First collaboration with director Alan J Pakula, "Starting Over"

1978

Reteamed with Malle on "Pretty Baby"

1978

Co-directed (with Bergman regular Erland Josephson), "One and One"; also co-produced with Josephson and handled the camera work

1975

Served as director of photography on Louis Malle's "Black Moon"

1974

Helmed "The Vocation", a documentary about his father's work in the Congo

1973

Received first Oscar for cinematography on Bergman's "Cries and Whispers" (released in 1972)

1972

Worked with Bergman on the Swedish TV miniseries, "Scenes from a Marriage", eventually blown up from 16mm to 35mm for abridged 1974 feature release

1972

Provided dazzling, on-location shooting for Conrad Rooks' film version of "Siddhartha"

1965

First solo directorial feature, "The Vine Bridge"; also photographed

1963

First time shooting in color for Bergman, "All These Women"

1960

Earliest US work, handling the cinematography on the US-Swedish co-production "A Matter of Morals", directed by John Cromwell

1960

First full collaboration with Bergman, "The Virgin Spring"; would succeed Gunnar Fischer as Bergman's regular cinematographer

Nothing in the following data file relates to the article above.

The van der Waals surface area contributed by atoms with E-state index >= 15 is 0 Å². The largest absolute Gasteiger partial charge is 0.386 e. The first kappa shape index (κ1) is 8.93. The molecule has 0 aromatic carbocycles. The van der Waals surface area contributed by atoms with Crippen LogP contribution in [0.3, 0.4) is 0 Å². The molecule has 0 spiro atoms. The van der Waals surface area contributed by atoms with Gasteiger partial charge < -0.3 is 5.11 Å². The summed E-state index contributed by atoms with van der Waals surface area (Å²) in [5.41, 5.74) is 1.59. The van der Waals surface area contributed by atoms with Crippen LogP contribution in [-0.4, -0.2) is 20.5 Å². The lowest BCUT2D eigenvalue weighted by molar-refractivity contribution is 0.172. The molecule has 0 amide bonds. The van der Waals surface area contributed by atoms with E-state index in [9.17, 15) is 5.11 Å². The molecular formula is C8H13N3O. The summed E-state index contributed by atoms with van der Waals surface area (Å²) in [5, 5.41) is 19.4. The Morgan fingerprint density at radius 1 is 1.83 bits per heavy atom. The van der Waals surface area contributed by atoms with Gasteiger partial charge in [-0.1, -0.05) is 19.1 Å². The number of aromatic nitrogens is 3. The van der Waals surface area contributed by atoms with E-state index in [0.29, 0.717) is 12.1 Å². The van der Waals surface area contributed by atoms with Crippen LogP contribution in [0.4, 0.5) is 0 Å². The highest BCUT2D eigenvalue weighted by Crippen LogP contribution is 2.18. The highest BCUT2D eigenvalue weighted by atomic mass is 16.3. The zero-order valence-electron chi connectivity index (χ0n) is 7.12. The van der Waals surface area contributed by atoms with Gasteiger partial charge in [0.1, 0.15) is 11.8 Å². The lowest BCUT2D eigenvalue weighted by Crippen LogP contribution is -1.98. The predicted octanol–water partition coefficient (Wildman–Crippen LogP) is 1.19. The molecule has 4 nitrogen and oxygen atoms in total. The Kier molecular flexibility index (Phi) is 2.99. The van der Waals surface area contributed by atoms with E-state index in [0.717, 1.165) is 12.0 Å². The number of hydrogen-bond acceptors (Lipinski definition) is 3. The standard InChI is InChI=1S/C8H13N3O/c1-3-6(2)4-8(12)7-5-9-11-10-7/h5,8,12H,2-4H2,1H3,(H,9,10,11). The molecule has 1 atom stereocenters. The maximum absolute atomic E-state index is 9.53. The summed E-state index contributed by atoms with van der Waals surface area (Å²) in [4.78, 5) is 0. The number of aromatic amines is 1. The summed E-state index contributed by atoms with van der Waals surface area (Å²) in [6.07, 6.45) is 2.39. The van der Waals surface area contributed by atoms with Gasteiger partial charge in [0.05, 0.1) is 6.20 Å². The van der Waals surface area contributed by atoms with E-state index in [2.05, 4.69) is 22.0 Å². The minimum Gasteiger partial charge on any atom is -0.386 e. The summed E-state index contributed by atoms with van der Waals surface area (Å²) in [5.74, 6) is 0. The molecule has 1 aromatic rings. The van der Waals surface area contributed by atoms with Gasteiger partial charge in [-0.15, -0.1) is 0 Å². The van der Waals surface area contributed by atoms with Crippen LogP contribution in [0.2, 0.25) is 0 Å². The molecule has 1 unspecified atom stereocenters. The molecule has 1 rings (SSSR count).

1956

Co-directed, with Lars Henrik Ottoson, the feature film "Gorilla"

1953

First worked with Ingmar Bergman filming the interior scenes of "Sawdust and Tinsel"

1952

Co-directed and co-wrote (as well as sharing cinematography duties) "Under the Southern Cross", a narrative film produced in the Belgian Congo and based on an experience his parents had with a witch doctor

1952

Directed "Reverence for Life", a documentary about Albert Schweitzer

1944

First film as director of photography, "13 Chairs"

1942

Shared cinematography duties on "I morkaste Smaland"

1942

Worked as camera assistant and interpreter for directors Mario Soldati and Franco Vigni in Cinecitta, Rome

1940

Began career as a focus puller at Sandrews studios, progressing to camera assistant

1935

Parents returned to Sweden

Raised by relatives in Stockholm and rarely saw his missionary parents until he was 13 years old

Saved money delivering newspapers to purchase a Keystone 8mm film camera with slow motion; used camera to film athletes during competition

Bonus Trivia

.

Regarding his working method with Ingmar Bergman: "We make a lot of tests before we start to shoot. We begin by meeting and discussing the script. Everything is tested; if a man appears with a tie which has a color we haven't seen, we don't use it. The test period on 'The Magic Flute' involved using twice the film we used in shooting the whole picture. It took two months. It's very good, because when you start to shoot you know how it comes out, and you don't have any bad surprises. It also helps the actual shooting of the film go faster. We used to prepare for two months; now I start about a month before the film actually begins." --Sven Nykvist to Robert Avrech and Larry Gross in Millimeter, July-August 1976.